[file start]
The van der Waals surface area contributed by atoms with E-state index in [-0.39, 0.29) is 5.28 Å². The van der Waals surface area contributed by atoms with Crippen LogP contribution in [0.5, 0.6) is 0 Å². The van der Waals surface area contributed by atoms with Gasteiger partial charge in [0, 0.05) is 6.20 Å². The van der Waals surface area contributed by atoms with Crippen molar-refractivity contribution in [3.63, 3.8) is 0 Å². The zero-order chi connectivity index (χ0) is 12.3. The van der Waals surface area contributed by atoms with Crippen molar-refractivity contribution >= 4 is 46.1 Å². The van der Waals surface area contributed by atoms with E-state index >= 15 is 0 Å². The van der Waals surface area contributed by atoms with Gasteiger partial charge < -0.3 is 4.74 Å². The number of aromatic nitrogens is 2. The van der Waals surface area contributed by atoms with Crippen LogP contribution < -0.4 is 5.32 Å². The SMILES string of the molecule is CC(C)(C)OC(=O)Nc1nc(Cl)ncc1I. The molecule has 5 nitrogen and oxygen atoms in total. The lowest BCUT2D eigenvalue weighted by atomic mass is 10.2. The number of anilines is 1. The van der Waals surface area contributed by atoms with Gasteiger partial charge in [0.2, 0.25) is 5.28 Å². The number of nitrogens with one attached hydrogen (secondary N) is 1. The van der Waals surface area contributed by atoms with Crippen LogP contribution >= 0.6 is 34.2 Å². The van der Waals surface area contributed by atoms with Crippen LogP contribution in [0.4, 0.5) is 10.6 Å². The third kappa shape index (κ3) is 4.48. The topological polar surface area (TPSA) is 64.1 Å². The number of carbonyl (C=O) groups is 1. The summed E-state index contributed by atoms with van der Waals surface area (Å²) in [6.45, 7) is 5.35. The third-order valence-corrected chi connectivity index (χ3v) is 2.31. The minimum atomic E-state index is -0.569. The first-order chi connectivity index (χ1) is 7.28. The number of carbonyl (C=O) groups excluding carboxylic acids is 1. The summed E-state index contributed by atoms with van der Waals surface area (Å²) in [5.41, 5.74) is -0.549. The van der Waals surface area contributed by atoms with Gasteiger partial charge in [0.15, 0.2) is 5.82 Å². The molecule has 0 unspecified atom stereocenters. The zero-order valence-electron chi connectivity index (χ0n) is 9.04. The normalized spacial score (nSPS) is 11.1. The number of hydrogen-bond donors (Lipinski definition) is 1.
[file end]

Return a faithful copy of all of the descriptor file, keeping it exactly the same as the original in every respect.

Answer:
The van der Waals surface area contributed by atoms with E-state index in [-0.39, 0.29) is 5.28 Å². The van der Waals surface area contributed by atoms with Crippen LogP contribution in [0.5, 0.6) is 0 Å². The van der Waals surface area contributed by atoms with Gasteiger partial charge in [0, 0.05) is 6.20 Å². The van der Waals surface area contributed by atoms with Crippen molar-refractivity contribution in [3.63, 3.8) is 0 Å². The zero-order chi connectivity index (χ0) is 12.3. The van der Waals surface area contributed by atoms with Crippen molar-refractivity contribution >= 4 is 46.1 Å². The van der Waals surface area contributed by atoms with E-state index >= 15 is 0 Å². The van der Waals surface area contributed by atoms with Gasteiger partial charge < -0.3 is 4.74 Å². The number of aromatic nitrogens is 2. The van der Waals surface area contributed by atoms with Crippen LogP contribution < -0.4 is 5.32 Å². The SMILES string of the molecule is CC(C)(C)OC(=O)Nc1nc(Cl)ncc1I. The molecule has 5 nitrogen and oxygen atoms in total. The lowest BCUT2D eigenvalue weighted by atomic mass is 10.2. The number of anilines is 1. The van der Waals surface area contributed by atoms with Gasteiger partial charge in [0.2, 0.25) is 5.28 Å². The number of nitrogens with one attached hydrogen (secondary N) is 1. The van der Waals surface area contributed by atoms with Crippen LogP contribution >= 0.6 is 34.2 Å². The van der Waals surface area contributed by atoms with Crippen LogP contribution in [0.4, 0.5) is 10.6 Å². The third kappa shape index (κ3) is 4.48. The topological polar surface area (TPSA) is 64.1 Å². The number of carbonyl (C=O) groups is 1. The summed E-state index contributed by atoms with van der Waals surface area (Å²) in [6.45, 7) is 5.35. The third-order valence-corrected chi connectivity index (χ3v) is 2.31. The minimum atomic E-state index is -0.569. The first-order chi connectivity index (χ1) is 7.28. The number of carbonyl (C=O) groups excluding carboxylic acids is 1. The summed E-state index contributed by atoms with van der Waals surface area (Å²) in [5.41, 5.74) is -0.549. The van der Waals surface area contributed by atoms with Gasteiger partial charge in [0.15, 0.2) is 5.82 Å². The molecule has 0 unspecified atom stereocenters. The zero-order valence-electron chi connectivity index (χ0n) is 9.04. The normalized spacial score (nSPS) is 11.1. The number of hydrogen-bond donors (Lipinski definition) is 1.